Ignition - A review of Rammstein's Rammstein
Nine and a half years after previous studio record Liebe ist fur alle da, German industrial metal sextet Rammstein is back with an untitled new record that surprises with a very simplistic cover artwork that shows that the song material is more important than fancy aesthetics and that the band is ready to ignite a firework of creativity, energy and melody. The record had been introduced long before its release with first single and opener ''Deutschland'' dealing with the complicated love and hate relationship most Germans have towards their own country which came along with a epic nine-minute long music video portraying pivotal moments in the country's history. That song was followed by another single called ''Radio'' dealing with censorship in the former German Democratic Republic that was promoted with an experimental black-and-white music video. When the entire record saw the light of day about a week ago, it sold an incredible two hundred sixty thousand copies in Germany alone, making it the best-performing album in the first week from a band in the twenty-first century. Needless to say that the album topped the German album charts and all eleven tracks entered the top fifty of the singles charts as well. A third official single with another ambitious music video for ''Auslander'' is going to be released today. According to lead guitarist Richard Z. Kruspe, at least two more music videos for two more tracks have already been shot.
What ultimately matters though is the question whether this record was worth waiting for and if it can be seen as the band's career highlight to date. I would answer the first part very positively but the second part negatively. This new record offers everything fans have been craving for and a few new experiments but it doesn't include as many hits as industrial metal milestone Mutter, the diversified Reise, Reise and the at times quite provocative immediate predecessor Liebe ist fur alle da.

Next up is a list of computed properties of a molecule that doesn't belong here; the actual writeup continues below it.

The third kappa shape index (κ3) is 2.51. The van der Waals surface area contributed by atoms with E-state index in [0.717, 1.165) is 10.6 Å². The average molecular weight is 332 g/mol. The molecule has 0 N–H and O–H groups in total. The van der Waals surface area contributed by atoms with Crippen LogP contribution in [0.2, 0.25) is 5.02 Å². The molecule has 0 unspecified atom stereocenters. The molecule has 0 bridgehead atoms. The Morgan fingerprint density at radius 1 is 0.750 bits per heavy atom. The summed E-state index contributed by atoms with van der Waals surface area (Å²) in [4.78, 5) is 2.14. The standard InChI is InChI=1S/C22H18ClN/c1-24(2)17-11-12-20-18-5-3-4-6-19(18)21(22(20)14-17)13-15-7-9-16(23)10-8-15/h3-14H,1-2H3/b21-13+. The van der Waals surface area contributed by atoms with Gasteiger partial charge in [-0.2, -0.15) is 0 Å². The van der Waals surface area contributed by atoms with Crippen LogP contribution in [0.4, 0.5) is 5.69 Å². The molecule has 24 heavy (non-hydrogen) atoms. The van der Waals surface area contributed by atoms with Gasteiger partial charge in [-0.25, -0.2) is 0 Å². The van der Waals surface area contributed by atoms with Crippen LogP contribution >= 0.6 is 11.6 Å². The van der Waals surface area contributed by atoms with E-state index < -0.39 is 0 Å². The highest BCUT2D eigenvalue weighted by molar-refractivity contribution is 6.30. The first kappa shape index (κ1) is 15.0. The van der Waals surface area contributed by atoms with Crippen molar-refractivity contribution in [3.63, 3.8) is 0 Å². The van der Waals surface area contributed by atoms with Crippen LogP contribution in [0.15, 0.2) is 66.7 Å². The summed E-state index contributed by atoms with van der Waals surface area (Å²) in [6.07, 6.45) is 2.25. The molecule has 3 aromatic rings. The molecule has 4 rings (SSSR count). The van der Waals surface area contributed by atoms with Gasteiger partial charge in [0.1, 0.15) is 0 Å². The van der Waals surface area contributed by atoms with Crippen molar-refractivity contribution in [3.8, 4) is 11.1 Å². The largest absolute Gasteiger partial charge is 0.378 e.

Let's discuss the overall sound first. The production is crisp and energetic. The keyboards are more domineering than ever before which makes this record the band's most melodic one to date. Several tracks in the second half of the album are unusually quiet and smooth. The band however also includes some stomping industrial metal tunes with mechanic drums, tight riffs and expressive lead vocals that are still filled with pitch black sarcasm and theatrical exaggeration.
The record's first half might actually be the strongest of any Rammstein album. The opening ''Deutschland'' is atmospheric, catchy, cinematic, danceable, epic, haunting, melodic, profound, sinister and thunderous all at once and brings the essence of the unique band sound to the point. Needless to say that the thought-provoking lyrics are among the best the band has ever written. If I had to choose one single song to introduce someone to the band, this would definitely be my first choice.
Things continue on a stunning high note with ''Radio'' that has a larger-than-life chorus you won't ever get out of your mind once you have heard it for the very first time. The simplistically reduced but highly efficient electronic elements remind of pioneer bands like Kraftwerk while the heavy guitar riffs honour veterans like Ministry. The balance between melodic elements and heavy soundscapes has never sounded so perfectly balanced. This is a track for gentlemen to bang their heads to and for their ladies to dance to.